A large number became sapremic, and quite a number became
frankly septic. The odor in some of them would become some-
thing awful, and not even then was interference inaugurated.
Somewhat later I collected between two anid three hundred
cases of early abortion, that is within the first twelve weeks,

* See original article, page 413.
tSee original article, page 421.

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all of which occurred in tenement houses, and a large number
were undoubtedly criminal cases. Every one of those was
promptly curetted. We had excellent results from this radical
treatment, not one of those cases did we lose. We cannot
recollect any prolonged sepsis, although we received a good many
of those cases who were at the time septic.

So the interest in the discussion to me centers around the
point how we are going to get the uterus clean if we decide to
curette it. I cannot conceive of anyone cleaning out the decidua
at the twelfth week or later with the gloved finger. It is simply
an imperfect operation, imperfectly done. Very little, if any-
thing, is brought away. No more can I conceive of cleaning
the uterus out with the smooth curette, or even a wire curette.
It slips over the membranes and we do little or nothing in re-
moving material unless it be a septic uterus and the material
is soft.

In the last few years I have come to feel myself the same
way as regards the sharp curette. We see instances where we
have a dead ovum and that decidua is attached to the uterine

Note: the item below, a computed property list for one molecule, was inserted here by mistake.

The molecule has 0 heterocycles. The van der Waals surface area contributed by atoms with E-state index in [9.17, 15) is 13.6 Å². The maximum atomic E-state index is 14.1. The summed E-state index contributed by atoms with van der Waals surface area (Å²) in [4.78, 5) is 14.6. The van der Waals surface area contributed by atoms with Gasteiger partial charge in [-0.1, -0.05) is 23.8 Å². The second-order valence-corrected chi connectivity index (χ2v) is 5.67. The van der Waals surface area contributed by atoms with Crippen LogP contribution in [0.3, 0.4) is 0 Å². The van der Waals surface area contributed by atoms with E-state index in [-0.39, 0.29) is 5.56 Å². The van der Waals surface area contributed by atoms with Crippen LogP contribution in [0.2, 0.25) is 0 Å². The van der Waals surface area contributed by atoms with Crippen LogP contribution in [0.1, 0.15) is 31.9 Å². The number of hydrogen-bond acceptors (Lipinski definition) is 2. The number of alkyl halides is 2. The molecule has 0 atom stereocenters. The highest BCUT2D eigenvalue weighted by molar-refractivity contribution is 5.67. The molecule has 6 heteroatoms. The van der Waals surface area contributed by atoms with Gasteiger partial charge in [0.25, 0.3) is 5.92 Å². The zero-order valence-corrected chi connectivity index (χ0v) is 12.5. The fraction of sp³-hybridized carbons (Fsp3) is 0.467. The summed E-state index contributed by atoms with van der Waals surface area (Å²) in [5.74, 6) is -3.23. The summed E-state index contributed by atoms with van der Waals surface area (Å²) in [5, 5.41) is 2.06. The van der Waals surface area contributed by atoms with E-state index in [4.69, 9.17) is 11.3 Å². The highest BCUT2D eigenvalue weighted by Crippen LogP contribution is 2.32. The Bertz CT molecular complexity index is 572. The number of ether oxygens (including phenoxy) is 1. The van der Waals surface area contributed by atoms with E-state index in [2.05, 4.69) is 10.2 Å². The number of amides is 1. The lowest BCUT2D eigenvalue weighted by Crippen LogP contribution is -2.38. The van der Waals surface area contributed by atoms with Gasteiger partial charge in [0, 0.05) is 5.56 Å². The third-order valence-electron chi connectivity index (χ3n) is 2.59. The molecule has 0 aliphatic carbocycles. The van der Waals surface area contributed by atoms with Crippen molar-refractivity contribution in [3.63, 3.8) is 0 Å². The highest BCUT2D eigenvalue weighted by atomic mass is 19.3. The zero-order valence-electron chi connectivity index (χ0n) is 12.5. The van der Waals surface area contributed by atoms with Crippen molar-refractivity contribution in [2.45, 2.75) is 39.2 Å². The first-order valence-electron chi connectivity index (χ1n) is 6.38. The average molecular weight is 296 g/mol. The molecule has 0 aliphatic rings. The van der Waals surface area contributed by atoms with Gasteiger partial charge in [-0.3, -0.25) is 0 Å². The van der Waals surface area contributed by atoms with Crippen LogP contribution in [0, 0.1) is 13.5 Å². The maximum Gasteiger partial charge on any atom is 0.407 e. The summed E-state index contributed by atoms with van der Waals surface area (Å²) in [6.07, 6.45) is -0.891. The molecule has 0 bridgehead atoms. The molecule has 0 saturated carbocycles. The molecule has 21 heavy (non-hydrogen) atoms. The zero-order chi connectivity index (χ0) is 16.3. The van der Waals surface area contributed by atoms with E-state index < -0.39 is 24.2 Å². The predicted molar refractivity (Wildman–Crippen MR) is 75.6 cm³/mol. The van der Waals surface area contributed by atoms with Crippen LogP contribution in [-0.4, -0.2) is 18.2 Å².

wall so firmly that an ordinary curette makes little or no impres-
sion on that decidua, and so in the last two years I have been
using what will sound radical perhaps to members of this Society
— a sharp curette which is serrated. I have them made in Paris.
It is not my idea; the French have been using them for some years,
and it is a very finely serrated instrument. I do not use it
firmly, but use enough force to secure a hold on the membranes.
My belief is that with a finely serrated curette you can empty a
uterus with less traumatism because you do not use so much
pressure or weight. I have even used it in the last three months.
• One case I had a few days since — a retained placenta. I waited
three hours and then she leaked so much that I expressed the
placenta, but all the membranes were retained. I let her rest
up a little and then gave an anesthetic. I took the serrated
curette and with very little force applied to the uterine wall I
could readily remove the membranes. It took two or three
movements to get them out. The smooth curette would not
have touched those membranes. It sounds very radical to use
a serrated curette to remove membranes, but you can do just